Mistake of fact in killing due to mistaken identity?

A police officer is currently facing a complaint for homicide for killing a man whom the cop thought was a robber.

INQUIRER REPORTS: A complaint for homicide was filed on Monday against a policeman accused of shooting and killing a 29-year-old construction worker he allegedly mistook for a robber in Santa Rita town, Pampanga province. The victim, Federico Pineda, had just celebrated his 7-year-old daughter’s birthday and was bringing an uncle home on his motorcycle when he was chased by Pat. Eframe Ramirez at 10:30 p.m. on Jan. 2. Police said Pineda, who was in a white undershirt, was shot in the back but managed to run to his in-law’s house where he died. His wife, Carla, filed the complaint against the policeman in the provincial prosecutor’s office here. (Read more: Tonette Orejas - @ttorejasINQ. Philippine Daily Inquirer. January 05, 2021. "Homicide rap filed vs Pampanga cop who shot man mistaken for robber." newsinfo.inquirer.net/1379428/homicide-rap-filed-vs-pampanga-cop-who-shot-man-mistaken-for-robber)

Reynold Villania, a lawyer-cop famous for his enlightening and educational posts about police procedures and legal issues, posted the following discussion about this. He warns police officers that the common expression "better kill than be killed" should be abandoned or revisited and revised as "better kill if allowed by law than be killed."
Let this incident be a fair warning to all of us. Mistaken identity is not a ground for us not to incur criminal liability. That one cannot just use his firearm against a fleeing suspect if the latter did not pose imminent or actual danger on one's life." (Read more: Reynold Villania, 2021. Napagkamalang magnanakaw. www.facebook.com/1593763074223416) 
Hindi natin puwedeng barilin ang tumatakas na suspek, lalong lalo na kung hindi naman nanlalaban. Ibang usapan kung prisonero. [We police officers cannot legally shoot a fleeing suspect, especially if there is no unlawful aggression. Of course, the discussion would be different for escapees.] 
Anong nangyari sa pulis dito? Kinasuhan na ng homicide, isang mabigat na kaso, sibak pa sa serbisyo. Makalusot man sa kriminal at hindi makulong, siguradong walang trabahong babalikan. Mabigat na problemang haharapin ngayong bagong taon. [What happened here? The police officer who shot the victim is not only facing criminal charges for homicide but also loss of employment in the government service. Even if he gets acquitted in the criminal case, he surely can no longer expect to get his job back. This is too heavy a problem to face just when the year is starting.]
MINSAN, HINDI TOTOO NA MABUTI NA ANG MAKAPATAY, KAYSA SA MAPATAY. Kulang. Dapat, MAS MAGANDA KUNG MAKAPATAY (AYON SA BATAS), KAYSA SA MAPATAY. Pagbinaliwala ang libro at pinairal lang ang lakas, may kalalagyan, sira at damay pa ang organisasyon. Explaining to the max na naman ang pamunuan. [IT IS NOT CORRECT TO SAY: BETTER KILL THEN BE KILLED. It should be: BETTER KILL IN ACCORDANCE WITH LAW THAN BE KILLED. When the law is disregarded and rationality gives way to brute force, the organization -- the Philippine National Police or PNP --  is dragged down. Leadership's time and energy would be wasted on explanations.]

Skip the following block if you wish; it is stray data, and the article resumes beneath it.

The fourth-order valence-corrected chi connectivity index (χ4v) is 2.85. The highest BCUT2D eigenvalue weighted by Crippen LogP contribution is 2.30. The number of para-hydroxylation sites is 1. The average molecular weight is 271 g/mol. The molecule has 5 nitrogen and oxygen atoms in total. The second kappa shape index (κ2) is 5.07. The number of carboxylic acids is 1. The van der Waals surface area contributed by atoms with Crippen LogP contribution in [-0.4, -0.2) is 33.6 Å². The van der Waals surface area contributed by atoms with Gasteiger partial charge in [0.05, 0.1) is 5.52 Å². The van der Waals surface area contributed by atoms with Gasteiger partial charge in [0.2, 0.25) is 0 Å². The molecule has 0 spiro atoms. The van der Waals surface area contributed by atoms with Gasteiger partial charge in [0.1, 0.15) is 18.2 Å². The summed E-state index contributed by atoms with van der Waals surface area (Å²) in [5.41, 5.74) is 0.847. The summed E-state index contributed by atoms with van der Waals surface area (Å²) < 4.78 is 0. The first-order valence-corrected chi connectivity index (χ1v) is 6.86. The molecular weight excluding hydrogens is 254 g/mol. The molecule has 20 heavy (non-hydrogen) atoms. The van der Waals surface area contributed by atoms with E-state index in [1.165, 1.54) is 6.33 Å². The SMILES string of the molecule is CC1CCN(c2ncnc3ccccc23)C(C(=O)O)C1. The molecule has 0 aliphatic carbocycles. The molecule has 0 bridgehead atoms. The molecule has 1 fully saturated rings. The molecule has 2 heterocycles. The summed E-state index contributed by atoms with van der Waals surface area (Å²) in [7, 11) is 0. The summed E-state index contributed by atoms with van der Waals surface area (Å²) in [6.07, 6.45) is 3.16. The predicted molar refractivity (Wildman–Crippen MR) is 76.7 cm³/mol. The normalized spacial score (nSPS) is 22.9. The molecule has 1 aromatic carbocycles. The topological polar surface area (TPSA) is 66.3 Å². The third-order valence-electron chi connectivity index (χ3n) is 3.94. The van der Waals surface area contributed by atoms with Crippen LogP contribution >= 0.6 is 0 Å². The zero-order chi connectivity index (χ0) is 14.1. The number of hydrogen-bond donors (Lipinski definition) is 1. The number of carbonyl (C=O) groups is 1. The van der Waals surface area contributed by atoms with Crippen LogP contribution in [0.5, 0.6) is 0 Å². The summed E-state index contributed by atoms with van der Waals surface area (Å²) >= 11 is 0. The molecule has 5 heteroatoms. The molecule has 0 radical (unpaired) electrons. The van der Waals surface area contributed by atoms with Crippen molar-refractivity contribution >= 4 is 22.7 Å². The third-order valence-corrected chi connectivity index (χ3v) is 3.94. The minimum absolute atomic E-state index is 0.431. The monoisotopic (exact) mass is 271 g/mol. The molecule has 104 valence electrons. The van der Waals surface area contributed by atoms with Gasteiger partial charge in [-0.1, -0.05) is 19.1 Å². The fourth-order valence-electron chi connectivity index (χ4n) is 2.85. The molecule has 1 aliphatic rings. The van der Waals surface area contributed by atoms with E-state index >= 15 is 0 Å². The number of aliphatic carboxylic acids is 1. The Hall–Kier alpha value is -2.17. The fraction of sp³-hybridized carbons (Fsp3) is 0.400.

Hindi bawal ang gumamit ng puwersa o baril. Hindi bawal ang makapatay ng tao, pero dapat nasa libro. [The law does not prohibit the use of force or gun per se. The law does not prohibit the killing of a person as long as under circumstances which the law allows.] (Read more: Reynold Villania, 2021. Napagkamalang magnanakaw. www.facebook.com/1593763074223416)

The applicable law here is mistake of fact. Is mistake of fact a defense in this case? The answer is no. For mistake of fact to successfully exculpate an offender, the circumstances should be that the act would have been legal and justified, had the facts been as the offender thought they were, exercising due care as required by the circumstances, exercising a lawful right and having good faith.

The above is the teaching of the Supreme Court in US v. Ah Chong wherein the accused was acquitted for striking a fatal blow that killed his roommate because circumstances made him believe that there was unlawful aggression. The High Court explained:

A careful examination of the facts as disclosed in the case at bar convinces us that the defendant Chinaman struck the fatal blow alleged in the information in the firm belief that the intruder who forced open the door of his sleeping room was a thief, from whose assault he was in imminent peril, both of his life and of his property and of the property committed to his charge; that in view of all the circumstances, as they must have presented themselves to the defendant at the time, he acted in good faith, without malice, or criminal intent, in the belief that he was doing no more than exercising his legitimate right of self-defense; that had the facts been as he believed them to be he would have been wholly exempt from criminal liability on account of his act; and that he cannot be said to have been guilty of negligence or recklessness or even carelessness in falling into his mistake as to the facts, or in the means adopted by him to defend himself from the imminent danger which he believe threatened his person and his property and the property under his charge. (G.R. No. 5272, March 19, 1910)

This is different from the case of the policeman who shot a man he thought was a robber. There was no justification at all for the shooting that resulted in the construction worker's death, even if it were true that he was a fleeing suspect. In other words, there is no valid reason under the law to shoot a suspect even if he truly were the robber the policeman mistook him for.